The Supreme Court of the State of Idaho unanimously ruled this week that the state’s new statute governing citizen-initiated ballot initiatives is unconstitutional because it infringes on the public’s right to enact laws without the participation of the state Legislature.
The decision came Aug. 23 in the case known as Reclaim Idaho v. Denney, dockets 48784 and 48760. Lawerence Denney is Idaho’s Republican secretary of state.
Reclaim Idaho is a left-wing political action committee that led a successful Medicaid expansion initiative in 2018 and supports boosting funding in kindergarten through 12th-grade education by increasing Idaho’s corporate tax rate and taxes on individuals earning $250,000 or more annually.
The group’s website explains that “Reclaim Idaho’s primary organizing tactic is the ballot initiative. … We also engage in grassroots advocacy efforts, such as fights against cuts to Medicaid and restrictions on initiative rights. Our grassroots advocacy campaigns organize local leaders and volunteers to contact their legislators, advocate at the capitol, and host local town-hall meetings.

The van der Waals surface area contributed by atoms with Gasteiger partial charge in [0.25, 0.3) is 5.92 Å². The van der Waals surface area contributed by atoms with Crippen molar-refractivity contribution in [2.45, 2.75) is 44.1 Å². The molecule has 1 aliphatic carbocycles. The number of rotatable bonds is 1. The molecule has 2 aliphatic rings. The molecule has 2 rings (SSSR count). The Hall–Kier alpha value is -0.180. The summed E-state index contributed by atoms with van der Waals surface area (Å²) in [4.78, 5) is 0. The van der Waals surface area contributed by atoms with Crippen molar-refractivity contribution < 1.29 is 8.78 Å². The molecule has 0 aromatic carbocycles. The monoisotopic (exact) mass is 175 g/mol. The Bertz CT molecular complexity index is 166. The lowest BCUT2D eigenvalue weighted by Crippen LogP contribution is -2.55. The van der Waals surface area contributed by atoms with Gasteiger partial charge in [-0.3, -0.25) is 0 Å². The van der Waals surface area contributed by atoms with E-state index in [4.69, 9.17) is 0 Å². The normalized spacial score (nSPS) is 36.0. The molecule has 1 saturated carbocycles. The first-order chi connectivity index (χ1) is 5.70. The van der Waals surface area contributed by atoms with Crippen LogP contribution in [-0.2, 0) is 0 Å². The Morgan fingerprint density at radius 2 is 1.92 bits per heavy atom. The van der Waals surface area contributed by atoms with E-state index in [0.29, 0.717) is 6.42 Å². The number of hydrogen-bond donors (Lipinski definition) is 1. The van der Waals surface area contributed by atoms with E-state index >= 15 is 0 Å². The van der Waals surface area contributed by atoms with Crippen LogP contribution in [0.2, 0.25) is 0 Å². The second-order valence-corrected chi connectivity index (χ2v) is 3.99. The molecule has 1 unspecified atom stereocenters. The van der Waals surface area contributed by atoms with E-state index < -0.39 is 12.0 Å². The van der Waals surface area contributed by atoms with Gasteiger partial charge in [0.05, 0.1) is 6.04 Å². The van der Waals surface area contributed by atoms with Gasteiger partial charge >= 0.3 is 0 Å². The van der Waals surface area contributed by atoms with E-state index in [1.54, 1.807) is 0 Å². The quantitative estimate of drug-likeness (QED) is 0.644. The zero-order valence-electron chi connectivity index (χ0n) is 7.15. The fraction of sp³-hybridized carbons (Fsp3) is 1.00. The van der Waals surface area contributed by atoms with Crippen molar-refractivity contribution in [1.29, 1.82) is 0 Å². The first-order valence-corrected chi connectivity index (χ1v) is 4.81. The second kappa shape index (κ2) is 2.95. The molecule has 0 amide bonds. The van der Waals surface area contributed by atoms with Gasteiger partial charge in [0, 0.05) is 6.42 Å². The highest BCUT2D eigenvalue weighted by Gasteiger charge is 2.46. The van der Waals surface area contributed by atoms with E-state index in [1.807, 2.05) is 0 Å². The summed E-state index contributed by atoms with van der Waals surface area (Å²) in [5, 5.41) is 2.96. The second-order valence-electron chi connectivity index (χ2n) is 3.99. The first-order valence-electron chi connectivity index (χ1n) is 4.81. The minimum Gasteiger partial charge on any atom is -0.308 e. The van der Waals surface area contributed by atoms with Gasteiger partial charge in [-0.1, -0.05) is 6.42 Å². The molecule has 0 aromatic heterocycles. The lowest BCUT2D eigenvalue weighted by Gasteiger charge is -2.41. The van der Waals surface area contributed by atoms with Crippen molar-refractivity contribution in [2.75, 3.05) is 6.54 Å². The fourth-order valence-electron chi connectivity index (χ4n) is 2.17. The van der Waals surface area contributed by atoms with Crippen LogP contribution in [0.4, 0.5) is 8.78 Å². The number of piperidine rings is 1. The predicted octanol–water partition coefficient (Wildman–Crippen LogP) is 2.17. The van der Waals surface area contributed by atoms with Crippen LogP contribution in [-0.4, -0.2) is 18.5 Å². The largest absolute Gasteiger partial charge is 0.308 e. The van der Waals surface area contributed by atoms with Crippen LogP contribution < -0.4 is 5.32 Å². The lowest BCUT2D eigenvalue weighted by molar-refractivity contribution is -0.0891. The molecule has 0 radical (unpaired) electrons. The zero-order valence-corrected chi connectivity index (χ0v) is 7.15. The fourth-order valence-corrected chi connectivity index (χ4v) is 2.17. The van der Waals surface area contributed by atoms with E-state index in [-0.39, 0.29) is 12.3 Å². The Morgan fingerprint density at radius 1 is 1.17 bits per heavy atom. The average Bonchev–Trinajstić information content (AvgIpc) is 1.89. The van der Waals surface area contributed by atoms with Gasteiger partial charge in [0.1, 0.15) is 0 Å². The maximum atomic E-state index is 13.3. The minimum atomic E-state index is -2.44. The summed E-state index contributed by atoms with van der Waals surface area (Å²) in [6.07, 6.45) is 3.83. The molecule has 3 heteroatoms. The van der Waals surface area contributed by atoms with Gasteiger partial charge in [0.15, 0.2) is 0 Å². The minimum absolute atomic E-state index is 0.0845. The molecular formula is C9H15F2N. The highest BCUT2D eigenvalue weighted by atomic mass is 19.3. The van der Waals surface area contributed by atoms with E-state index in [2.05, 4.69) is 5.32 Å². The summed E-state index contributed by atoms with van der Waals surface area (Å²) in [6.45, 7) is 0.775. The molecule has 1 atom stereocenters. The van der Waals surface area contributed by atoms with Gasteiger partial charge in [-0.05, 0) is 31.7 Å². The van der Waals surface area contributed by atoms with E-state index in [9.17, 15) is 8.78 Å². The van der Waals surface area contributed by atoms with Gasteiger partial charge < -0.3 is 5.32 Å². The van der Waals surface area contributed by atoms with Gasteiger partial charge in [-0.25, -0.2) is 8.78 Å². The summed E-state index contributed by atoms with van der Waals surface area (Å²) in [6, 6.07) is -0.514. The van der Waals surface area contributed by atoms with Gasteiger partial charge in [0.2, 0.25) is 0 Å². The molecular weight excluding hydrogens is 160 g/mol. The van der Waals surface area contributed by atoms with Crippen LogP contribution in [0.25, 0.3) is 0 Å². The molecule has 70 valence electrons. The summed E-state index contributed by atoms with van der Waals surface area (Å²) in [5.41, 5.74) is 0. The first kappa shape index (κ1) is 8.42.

“But the initiative is our primary tactic because it has the greatest potential for growing a statewide movement.”
Idaho’s highest court found that the statute at hand runs afoul of Idaho voters’ fundamental right to carry out a citizen-led initiative. Denney and the state Legislature both “failed to present a compelling state interest for limiting that right,” according to the new court opinion.
“Ultimately, the effect of SB 1110 [i.e. the new statute] is to prevent a perceived, yet unsubstantiated fear of the ‘tyranny of the majority,’ by replacing it with an actual ‘tyranny of the minority,’” the court stated in striking down the statute. The court also noted that the statute conflicts with “the democratic ideals that form the bedrock of the constitutional republic created by the Idaho Constitution.”
According to The Idaho Statesman, the state Legislature “will have to pay Reclaim Idaho and [another litigant] their attorney fees for the lawsuit, on top of the fees paid its own attorney to defend the law.”